Demolition Men 2

The appeal of the handsome bully is a bit troubling for me, although to my credit I do have the good sense to separate fantasy and reality. My main concern has been the possibility that my tastes betray some degree of internalized homophobia. If so, then I am a flawed gay, and frankly I can live with that, even though my particular kink bars me from the sort of relationship that blossoms into a lifelong commitment and, eventually, gay marriage and adoption, guideposts in life which I'm told are fulfilling, but, for whatever reason, have not motivated my life choices, ever. 

As a child in the 1960s, before I had even heard the words "homosexual" and "sado-masochism," I yearned for a big brother to be tormented by, tough love to "steer me in the right direction." I craved a dominant male figure, ideally beautiful and good (not at all villainous, but masterful and strong). I wanted an enforcer and protector, not a brute. My "just punishment" fetish was fed by Popeye cartoons, Tarzan movies, Superman comics, and Westerns on TV. I fashioned my fantasy big brother, always righteously strong-arming me to "do right," on Sean Flynn, Michael Callan, Robert Conrad, James MacArthur*, and other B-movie screen idols I combed through fan magazines for shirtless pictures of.

I might be a sick puppy, but I've managed to stay true to my kinks for decades without caving to social pressures to conform and assimilate to norms that never fit well on me yet remain relatively functional and emotionally balanced. This perseverance has made me an ideal mark for BG East and its sexed-up take on wrestling and male domination of male. Although for the most part BGE and the majority of gay wrestling fans favor the demolition of muscle boys whose only crime is youth and beauty, my imagination has swerved these narratives towards the triumph of square-jawed heroes over cowardly cheats who only need a good licking to be set back on the paths of righteousness. Masterful clean-cut hero types like Blaze, Brad Rochelle, Dave Christian, and Mike Columbo are in abundance at BG East, too, and they are easily adapted to fulfill my boyhood dreams of a valiant big brother whose strong arm is sure to keep a wayward kid from being the all-out brat he might otherwise have been.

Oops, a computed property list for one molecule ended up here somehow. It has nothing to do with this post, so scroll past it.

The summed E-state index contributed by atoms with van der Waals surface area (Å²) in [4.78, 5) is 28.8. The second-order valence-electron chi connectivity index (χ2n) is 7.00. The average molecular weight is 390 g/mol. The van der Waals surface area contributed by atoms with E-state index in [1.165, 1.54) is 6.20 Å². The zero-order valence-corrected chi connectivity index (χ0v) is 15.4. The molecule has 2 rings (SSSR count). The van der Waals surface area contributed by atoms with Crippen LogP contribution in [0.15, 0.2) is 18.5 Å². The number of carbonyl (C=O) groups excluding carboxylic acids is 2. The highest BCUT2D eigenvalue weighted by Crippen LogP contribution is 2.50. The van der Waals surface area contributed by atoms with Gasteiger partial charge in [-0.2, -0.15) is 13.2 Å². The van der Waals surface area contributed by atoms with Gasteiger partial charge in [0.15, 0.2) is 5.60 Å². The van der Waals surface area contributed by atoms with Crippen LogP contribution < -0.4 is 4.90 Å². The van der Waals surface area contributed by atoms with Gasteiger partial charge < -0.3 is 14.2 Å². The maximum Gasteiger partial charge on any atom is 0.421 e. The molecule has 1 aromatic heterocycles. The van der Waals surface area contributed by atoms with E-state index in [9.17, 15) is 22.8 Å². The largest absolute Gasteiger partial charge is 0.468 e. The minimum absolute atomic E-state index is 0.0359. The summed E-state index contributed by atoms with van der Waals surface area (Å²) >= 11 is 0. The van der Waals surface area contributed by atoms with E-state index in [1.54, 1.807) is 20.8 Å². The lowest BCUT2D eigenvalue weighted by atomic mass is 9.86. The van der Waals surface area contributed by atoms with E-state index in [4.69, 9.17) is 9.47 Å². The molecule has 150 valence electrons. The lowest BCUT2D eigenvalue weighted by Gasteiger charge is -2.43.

Blaze on Mike Columbo

Brigham Bell on Troy Baker

Mikey Vee on Shon Tracy

Blaze on Kieran Dunne

Mike Columbo on Brett Lansford

Nick Archer on Sami Neal

Nick Archer on Ringkid

Dave Christian on Vinny Trevino

Josh Avery on Greg Michaels

Mike Columbo on Jimmy Diamond

Andy Flyer on Ringkid

Nick Archer on Jason Zamora

Joe Mazetti on Ricky Martinez

Aryx Quinn on Tony Cosenti

Angel on Kieran Dunne

J-Rock on Tony Cosenti

Joe Mazetti on Brendan Byers

Shane Styles on Brendan Byers

Joe Mazetti on Justin Pierce

JP Riley on Ned Norris

To be continued ...

* Swiss Family Robinson (1960) left an early imprint on me, with its subplot of brothers (James MacArthur and Tommy Kirk) who fall for the same girl (while she's disguised as a boy) and wind up angrily wrestling each other in a leech- and snake-infested river.


  1. Picture #1 haunted my imagination for years... until Demolition 4 was finally released on DVD. It is great to see the retrospective.


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